In the News
The Shenandoah County (VA) School Board voted this week not to reverse a decision in 2020 to rename two school that honor Confederate generals.
With the election of the new board members, Mr. Helsley was seen as the deciding vote to bring Stonewall Jackson back. But once a hero to the people he calls “the right wingers,” he became a target when his current intentions were made clear. “Nothing good will come of putting it back,” he said. He raised the hypotheticals of a Black student teacher coming to the school or Black basketball players arriving for a game in the gym. How would they feel if Stonewall Jackson was brought back?
“Empathy!” he said again.
Four Confederate monuments removed in Baltimore back in 2017 will become part of an exhibit in a Los Angeles art museum.
Baltimore's monuments touch on many different aspects of the national conversation surrounding Confederate monuments. Each is significant as an art object, having been made by prominent artists of the time and offer entry points to talk about historical memory, use of public space, and the Lost Cause. They are also significant because Baltimore is one of a handful of cities that removed their Confederate monuments following the Unite the Right rally in Charlottesville in 2017.—Hannah Burstein, Project Manager
There has been resistance in the past to placing these monuments in exhibits. Some people, including activists and public historians, have resisted relocation to museums, but perhaps we have achieved sufficient distance from the events of 2017 to reassess how we might use these monuments to educate.
This video clip recently went viral. At this point such a question is little more than low hanging fruit. Seriously, was anyone surprised by this guy’s response?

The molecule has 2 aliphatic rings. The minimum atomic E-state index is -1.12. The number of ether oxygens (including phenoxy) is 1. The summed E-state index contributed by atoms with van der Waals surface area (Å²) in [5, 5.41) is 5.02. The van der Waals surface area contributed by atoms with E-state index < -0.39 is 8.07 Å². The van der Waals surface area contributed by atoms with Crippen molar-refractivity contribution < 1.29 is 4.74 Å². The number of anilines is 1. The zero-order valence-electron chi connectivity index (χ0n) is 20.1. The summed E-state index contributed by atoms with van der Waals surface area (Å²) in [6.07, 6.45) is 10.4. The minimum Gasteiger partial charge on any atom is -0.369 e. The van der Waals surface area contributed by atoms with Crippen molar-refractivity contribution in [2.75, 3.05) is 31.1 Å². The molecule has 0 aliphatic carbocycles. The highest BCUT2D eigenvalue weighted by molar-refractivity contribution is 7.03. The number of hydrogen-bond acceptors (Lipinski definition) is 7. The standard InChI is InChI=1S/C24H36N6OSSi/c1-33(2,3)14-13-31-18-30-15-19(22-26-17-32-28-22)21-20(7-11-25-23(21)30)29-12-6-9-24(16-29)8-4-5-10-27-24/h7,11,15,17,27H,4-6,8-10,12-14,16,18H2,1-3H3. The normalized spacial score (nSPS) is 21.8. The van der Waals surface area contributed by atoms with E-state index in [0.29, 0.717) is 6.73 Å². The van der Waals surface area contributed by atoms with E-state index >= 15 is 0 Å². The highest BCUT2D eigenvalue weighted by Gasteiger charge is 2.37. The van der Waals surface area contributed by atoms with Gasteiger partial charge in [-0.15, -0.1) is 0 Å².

New to the Civil War Memory Library
I recently finished Elizabeth Leonoard’s new biography about Benjamin Butler. It’s a fabulous study that I highly recommend. I will have more to say about it next week.
Robert C. Conner, James Montgomery: Abolitionist Warrior (Casemate, 2022).
Michael Hines, A Worthy Piece of Work: The Untold Story of Madeline Morgan and the Fight For Black History in Schools (Beacon Press, 2022).
Louis L. Picone, Grant’s Tomb: The Epic Death of Ulysses S. Grant and the Making of An American Pantheon (Arcade, 2021).
Holly A. Pinheiro Jr. The Families’ Civil War: Black Soldiers and the Fight For Racial Justice (The University of Georgia Press, 2022).
Looking for a good history book to bring with you to the beach this summer? I got you covered. Thanks to all of you for sharing your suggestions. Feel free to add to the list.
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I see that Mountain View High School is on Stonewall Lane🙄
Thankful that Shenandoah County is not changing the school names back, but those in favor will work harder to change the makeup of the board.
“‘I’ve heard a couple of people talk about how they’ve never experienced racism or seen racism in the schools. The funny part is that the only people who have said that tonight are white,’ said Kyle Ford, a resident of Woodstock. ‘I didn't experience it — it’s probably because I'm white.’
“‘I appreciate those who have never experienced racism. Great! Put on another skin color someday. Try somebody else’s shoes,’ said Anne Keels, a 1968 African American graduate from Stonewall Jackson.”
In the meantime, what’s their library budget look like?